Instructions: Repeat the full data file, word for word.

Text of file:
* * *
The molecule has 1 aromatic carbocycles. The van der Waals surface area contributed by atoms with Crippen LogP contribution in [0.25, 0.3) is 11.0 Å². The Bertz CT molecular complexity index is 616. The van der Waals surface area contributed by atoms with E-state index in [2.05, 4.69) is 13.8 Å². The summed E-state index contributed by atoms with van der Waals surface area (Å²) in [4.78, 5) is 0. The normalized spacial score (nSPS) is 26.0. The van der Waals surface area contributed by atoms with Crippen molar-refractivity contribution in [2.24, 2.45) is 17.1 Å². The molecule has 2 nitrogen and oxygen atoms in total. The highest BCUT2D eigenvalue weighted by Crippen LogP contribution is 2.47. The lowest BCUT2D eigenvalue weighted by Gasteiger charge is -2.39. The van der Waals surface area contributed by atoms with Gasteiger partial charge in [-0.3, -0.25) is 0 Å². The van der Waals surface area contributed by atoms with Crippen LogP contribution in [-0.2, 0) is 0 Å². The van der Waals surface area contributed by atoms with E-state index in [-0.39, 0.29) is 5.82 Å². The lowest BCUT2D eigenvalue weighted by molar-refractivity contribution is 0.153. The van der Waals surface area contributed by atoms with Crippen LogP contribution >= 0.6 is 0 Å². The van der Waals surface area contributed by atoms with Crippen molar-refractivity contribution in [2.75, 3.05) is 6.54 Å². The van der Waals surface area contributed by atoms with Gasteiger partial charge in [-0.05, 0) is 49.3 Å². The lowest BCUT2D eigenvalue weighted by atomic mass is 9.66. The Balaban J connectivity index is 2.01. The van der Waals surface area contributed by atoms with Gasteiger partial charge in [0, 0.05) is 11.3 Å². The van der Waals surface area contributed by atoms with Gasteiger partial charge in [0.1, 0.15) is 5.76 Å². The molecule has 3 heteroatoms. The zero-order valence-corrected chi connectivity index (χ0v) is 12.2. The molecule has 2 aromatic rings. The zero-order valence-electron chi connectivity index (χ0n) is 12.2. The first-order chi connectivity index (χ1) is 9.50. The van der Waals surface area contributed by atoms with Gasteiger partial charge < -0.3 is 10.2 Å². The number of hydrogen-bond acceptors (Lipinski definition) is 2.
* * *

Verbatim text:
The molecule has 1 aromatic carbocycles. The van der Waals surface area contributed by atoms with Crippen LogP contribution in [0.25, 0.3) is 11.0 Å². The Bertz CT molecular complexity index is 616. The van der Waals surface area contributed by atoms with E-state index in [2.05, 4.69) is 13.8 Å². The summed E-state index contributed by atoms with van der Waals surface area (Å²) in [4.78, 5) is 0. The normalized spacial score (nSPS) is 26.0. The van der Waals surface area contributed by atoms with Crippen molar-refractivity contribution in [2.24, 2.45) is 17.1 Å². The molecule has 2 nitrogen and oxygen atoms in total. The highest BCUT2D eigenvalue weighted by Crippen LogP contribution is 2.47. The lowest BCUT2D eigenvalue weighted by Gasteiger charge is -2.39. The van der Waals surface area contributed by atoms with Gasteiger partial charge in [-0.3, -0.25) is 0 Å². The van der Waals surface area contributed by atoms with Crippen LogP contribution in [-0.2, 0) is 0 Å². The van der Waals surface area contributed by atoms with E-state index in [-0.39, 0.29) is 5.82 Å². The lowest BCUT2D eigenvalue weighted by molar-refractivity contribution is 0.153. The van der Waals surface area contributed by atoms with Crippen LogP contribution >= 0.6 is 0 Å². The van der Waals surface area contributed by atoms with Crippen molar-refractivity contribution in [2.75, 3.05) is 6.54 Å². The van der Waals surface area contributed by atoms with Gasteiger partial charge in [-0.05, 0) is 49.3 Å². The lowest BCUT2D eigenvalue weighted by atomic mass is 9.66. The Balaban J connectivity index is 2.01. The van der Waals surface area contributed by atoms with Gasteiger partial charge in [0, 0.05) is 11.3 Å². The van der Waals surface area contributed by atoms with Gasteiger partial charge in [0.1, 0.15) is 5.76 Å². The molecule has 3 heteroatoms. The zero-order valence-corrected chi connectivity index (χ0v) is 12.2. The molecule has 2 aromatic rings. The zero-order valence-electron chi connectivity index (χ0n) is 12.2. The first-order chi connectivity index (χ1) is 9.50. The van der Waals surface area contributed by atoms with Gasteiger partial charge < -0.3 is 10.2 Å². The number of hydrogen-bond acceptors (Lipinski definition) is 2.